The RGD-DiTox382–401-KK-Aβ1–13 peptide with preimmunized DT vaccine induced anti-Aβ antibodies in monkeys and guinea pigs without any chemical adjuvants. The vaccine peptide induced about 6 to 8 times higher anti-Aβ antibodies than vehicle-treated animals following third immunization. Those results clearly indicated the vaccine peptide was immunogenic to both kinds of animals. The multiagretope-type T-cell epitope peptide on the N-terminal side of our peptide worked as T-cell epitope of DT vaccine to the animals with many types of MHC [22], and the results of guinea pigs and cynomolgus monkeys showed the T-cell epitopes of each animal were included in the peptide.

The T-cell epitope sequence was derived from conventional DT vaccine for induction of antibodies to Aβ peptide. Davtyan et al. [27] reported the same concept of AD peptide vaccine, Lu AF20513, that used memory Th cells generated by tetanus toxoid vaccine for induction of Aβ antibodies. Lu AF20513 was immunized with strong adjuvants, CFA/IFA, Quil-A or Alhydrogel, and more than several hundred times higher titers of antibodies were induced. It supported the availability of our peptide vaccine, if the arrangement of the epitopes and the amino acid sequence of T-cell epitope were different from our peptide. Our peptide would also induce more strong immune responses immunized with strong chemical adjuvants (supplemental experiments; see Supplementary Material available online at In this study, we tried to avoid the induction of the strong immune responses for reduction of the risk by unexpected immune responses, namely, cytotoxic responses reported in the clinical trial of AN1792 [14]. The excessive entry of antibodies in the brain also might be a risk of encephalitis. Following the 9 administrations of the peptide, significant levels of cytokines were not induced in cynomolgus monkeys (Table 1).

The result of the Aβ1–42 toxicity assay using PC12 cells presented the effectiveness of the anti-Aβ serum induced by the weak immune responses by our peptide vaccination. In addition, our peptide vaccination induced antibodies working for clearance of Aβ peptides from the brain of the guinea pigs (Figure 2) [7]. The epitope-mapping of antibodies of both animals indicated the antibodies commonly recognize the C-terminal side of the Aβ1–13, full-length Aβ1–40, and Aβ1–42 peptides (Figures 1(b) and 2(a)). Aβ1–42 fibril was also recognized by antiserum of guinea pigs but less reactive to antiserum of cynomolgus monkeys (Figures 2(a) and 1(c)). The antisera of our peptide would be more suitable for nerve cell protection from Aβ1–42 peptides than dissolution of the Aβ1–42 fibrils. This might be a major difference between AN1792 and our peptide. Lu AF20513 also used the Aβ1–12 peptide as B-cell epitope, and the epitope of the induced antibodies was thought to be common between Lu AF20513 and our peptide. The antibodies induced by our peptide significantly increased the plasma Aβ1–40 peptides and reduced the Aβ1–40 peptides in the brains (Figures 1 and 2). It would be considered that the anti-Aβ antibodies transport the Aβ peptides from the brain to the blood stream [28, 29]. In contrast, plasma and brain Aβ1–42 peptide was always lower than Aβ1–40 peptides and was not changed in the guinea pigs. It was expected that the basal level of Aβ1–42 peptides in the wild type guinea pigs was three times lower than Aβ1–40 peptide, and most of anti-Aβ antibodies would preferably react to Aβ1–40 peptide compared to Aβ1–42 peptide. Then it might be difficult to show the effects of the anti-Aβ1–42 antibodies in Figure 2(d).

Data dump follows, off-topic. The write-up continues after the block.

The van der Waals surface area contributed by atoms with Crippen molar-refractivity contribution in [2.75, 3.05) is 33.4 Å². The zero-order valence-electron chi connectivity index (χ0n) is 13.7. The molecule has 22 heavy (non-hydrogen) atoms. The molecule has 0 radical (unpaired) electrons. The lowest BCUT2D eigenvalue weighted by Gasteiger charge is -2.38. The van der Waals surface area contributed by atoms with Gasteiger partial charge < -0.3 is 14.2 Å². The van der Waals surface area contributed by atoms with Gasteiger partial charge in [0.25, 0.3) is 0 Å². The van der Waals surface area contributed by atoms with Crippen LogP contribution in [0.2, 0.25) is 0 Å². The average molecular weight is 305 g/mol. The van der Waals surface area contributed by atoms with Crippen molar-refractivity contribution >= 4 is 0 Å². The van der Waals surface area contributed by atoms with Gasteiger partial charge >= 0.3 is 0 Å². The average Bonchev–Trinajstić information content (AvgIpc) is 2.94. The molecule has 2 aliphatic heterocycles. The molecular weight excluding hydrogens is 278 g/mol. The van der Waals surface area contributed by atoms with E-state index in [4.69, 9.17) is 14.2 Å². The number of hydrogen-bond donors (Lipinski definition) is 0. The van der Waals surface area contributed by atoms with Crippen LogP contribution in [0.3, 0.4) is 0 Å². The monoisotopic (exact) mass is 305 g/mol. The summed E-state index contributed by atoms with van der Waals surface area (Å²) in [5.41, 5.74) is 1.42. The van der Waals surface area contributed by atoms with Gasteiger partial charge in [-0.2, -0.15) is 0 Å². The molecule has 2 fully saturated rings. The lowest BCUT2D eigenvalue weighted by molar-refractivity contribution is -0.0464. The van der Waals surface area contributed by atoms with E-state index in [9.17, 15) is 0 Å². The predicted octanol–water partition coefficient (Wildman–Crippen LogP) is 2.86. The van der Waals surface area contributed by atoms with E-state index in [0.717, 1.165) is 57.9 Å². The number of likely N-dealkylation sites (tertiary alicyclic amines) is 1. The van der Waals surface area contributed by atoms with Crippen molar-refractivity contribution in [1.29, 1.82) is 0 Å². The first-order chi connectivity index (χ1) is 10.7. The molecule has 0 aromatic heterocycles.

We also investigated the effect of the peptide vaccine by immunization of Tg2576 mice expressing the Swedish mutation of APP (APPK670N, M671L) (supplements). Unfortunately, the antibodies were not induced without chemical adjuvants and Freund’s incomplete adjuvant (FIA) was used three weeks after the DT vaccination. Tg2576 mice expressed excessive APPs in all tissues and strong adjuvants were necessary for induction of antibodies to Aβ peptides (Figure S1). The peptide vaccine could induce anti-Aβ antibodies to APP-Tg mice. The binding patterns of antibodies showed the same epitopes to guinea pigs and cynomolgus monkeys (Figure S1A). The results of the Tg2576 indicated that the vaccine induced antibodies increased Aβ peptides in plasma, which is consistent with the results in monkeys and guinea pigs, and CSF (Figures S1B, C, D, and E). The brain Aβ deposition and Aβ oligomer of APP-Tg mice reduced compared to vehicle-treated animals (Figures S1F, G, H, and I). Those results suggested that antibodies transported the Aβ peptides from the brain to the blood stream through the cerebrospinal fluid.

We investigated memory changes in a passive avoidance test after the last booster vaccination. Compared to non-Tg mice, the learning impairment had already been initiated in Tg2576 mice at the initial immunization (data not shown). Six months after the initial immunization, the learning impairment in mice treated with Aβ peptide was significantly less than that in mice treated with vehicle, suggesting that Aβ peptide vaccination slowed the progression of learning impairment. Biochemical analysis indicated a significant reduction of the levels of insoluble Aβ1–40, Aβ1–42, and Aβ oligomers in the brain of KK-Aβ peptide vaccinated mice. A significant reduction of Aβ1–42 immunostaining in the parietal cortex and hippocampus was also observed (data not shown) suggesting that the vaccination with the RGD-DiTox382–401-KK-Aβ1–13 peptide could have a potential to reduce and/or to inhibit the formation of senile plaques in the brains of Tg2576 mice. These results are similar to other findings of vaccinations [30, 31] and suggest that the vaccination with the RGD-DiTox382–401-KK-Aβ1–13 peptide might slow the progression of learning impairment mediated through the reduction of senile plaques, soluble Aβ oligomers, and/or inhibition of senile plaque formation in the brain. Those pharmaceutical effects, observed in Tg2576 mice, would be expected in wild type guinea pigs and cynomolgus monkeys.